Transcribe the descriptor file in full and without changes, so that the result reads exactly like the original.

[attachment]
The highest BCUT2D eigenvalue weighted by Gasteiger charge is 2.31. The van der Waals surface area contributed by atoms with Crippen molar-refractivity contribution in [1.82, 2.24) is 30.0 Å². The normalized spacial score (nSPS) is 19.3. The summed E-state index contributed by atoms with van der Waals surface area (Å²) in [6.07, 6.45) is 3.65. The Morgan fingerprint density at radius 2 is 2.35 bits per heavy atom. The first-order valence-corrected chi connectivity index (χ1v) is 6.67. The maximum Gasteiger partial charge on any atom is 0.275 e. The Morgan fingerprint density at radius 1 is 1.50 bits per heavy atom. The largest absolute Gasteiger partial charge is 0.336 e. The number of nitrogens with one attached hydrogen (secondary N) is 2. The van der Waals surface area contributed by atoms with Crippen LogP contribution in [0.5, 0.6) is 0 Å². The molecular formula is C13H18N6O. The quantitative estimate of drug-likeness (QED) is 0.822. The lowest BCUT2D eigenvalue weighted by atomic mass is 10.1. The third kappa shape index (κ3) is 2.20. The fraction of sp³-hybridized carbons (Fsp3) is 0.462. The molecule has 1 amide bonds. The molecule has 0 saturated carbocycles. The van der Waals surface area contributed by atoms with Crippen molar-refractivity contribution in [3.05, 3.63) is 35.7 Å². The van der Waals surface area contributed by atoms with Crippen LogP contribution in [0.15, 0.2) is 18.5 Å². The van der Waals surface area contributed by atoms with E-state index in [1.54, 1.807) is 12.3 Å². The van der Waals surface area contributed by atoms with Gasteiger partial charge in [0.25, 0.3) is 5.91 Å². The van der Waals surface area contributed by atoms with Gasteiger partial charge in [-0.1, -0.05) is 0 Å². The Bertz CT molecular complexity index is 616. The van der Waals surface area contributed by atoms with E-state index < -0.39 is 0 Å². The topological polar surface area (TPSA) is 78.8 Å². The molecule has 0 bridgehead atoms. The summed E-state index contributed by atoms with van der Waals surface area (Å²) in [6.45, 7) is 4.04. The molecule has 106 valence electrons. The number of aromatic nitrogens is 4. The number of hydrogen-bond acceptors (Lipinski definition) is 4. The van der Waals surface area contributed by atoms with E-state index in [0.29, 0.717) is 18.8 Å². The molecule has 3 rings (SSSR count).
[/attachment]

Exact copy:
The highest BCUT2D eigenvalue weighted by Gasteiger charge is 2.31. The van der Waals surface area contributed by atoms with Crippen molar-refractivity contribution in [1.82, 2.24) is 30.0 Å². The normalized spacial score (nSPS) is 19.3. The summed E-state index contributed by atoms with van der Waals surface area (Å²) in [6.07, 6.45) is 3.65. The Morgan fingerprint density at radius 2 is 2.35 bits per heavy atom. The first-order valence-corrected chi connectivity index (χ1v) is 6.67. The maximum Gasteiger partial charge on any atom is 0.275 e. The Morgan fingerprint density at radius 1 is 1.50 bits per heavy atom. The largest absolute Gasteiger partial charge is 0.336 e. The number of nitrogens with one attached hydrogen (secondary N) is 2. The van der Waals surface area contributed by atoms with Crippen LogP contribution in [0.5, 0.6) is 0 Å². The molecular formula is C13H18N6O. The quantitative estimate of drug-likeness (QED) is 0.822. The lowest BCUT2D eigenvalue weighted by atomic mass is 10.1. The third kappa shape index (κ3) is 2.20. The fraction of sp³-hybridized carbons (Fsp3) is 0.462. The molecule has 1 amide bonds. The molecule has 0 saturated carbocycles. The van der Waals surface area contributed by atoms with Crippen molar-refractivity contribution in [3.05, 3.63) is 35.7 Å². The van der Waals surface area contributed by atoms with Crippen LogP contribution in [0.15, 0.2) is 18.5 Å². The van der Waals surface area contributed by atoms with E-state index in [1.54, 1.807) is 12.3 Å². The van der Waals surface area contributed by atoms with Gasteiger partial charge in [0.25, 0.3) is 5.91 Å². The van der Waals surface area contributed by atoms with Gasteiger partial charge in [-0.1, -0.05) is 0 Å². The Bertz CT molecular complexity index is 616. The van der Waals surface area contributed by atoms with E-state index < -0.39 is 0 Å². The topological polar surface area (TPSA) is 78.8 Å². The molecule has 0 bridgehead atoms. The summed E-state index contributed by atoms with van der Waals surface area (Å²) in [6.45, 7) is 4.04. The molecule has 106 valence electrons. The number of aromatic nitrogens is 4. The number of hydrogen-bond acceptors (Lipinski definition) is 4. The van der Waals surface area contributed by atoms with E-state index in [0.29, 0.717) is 18.8 Å². The molecule has 3 rings (SSSR count).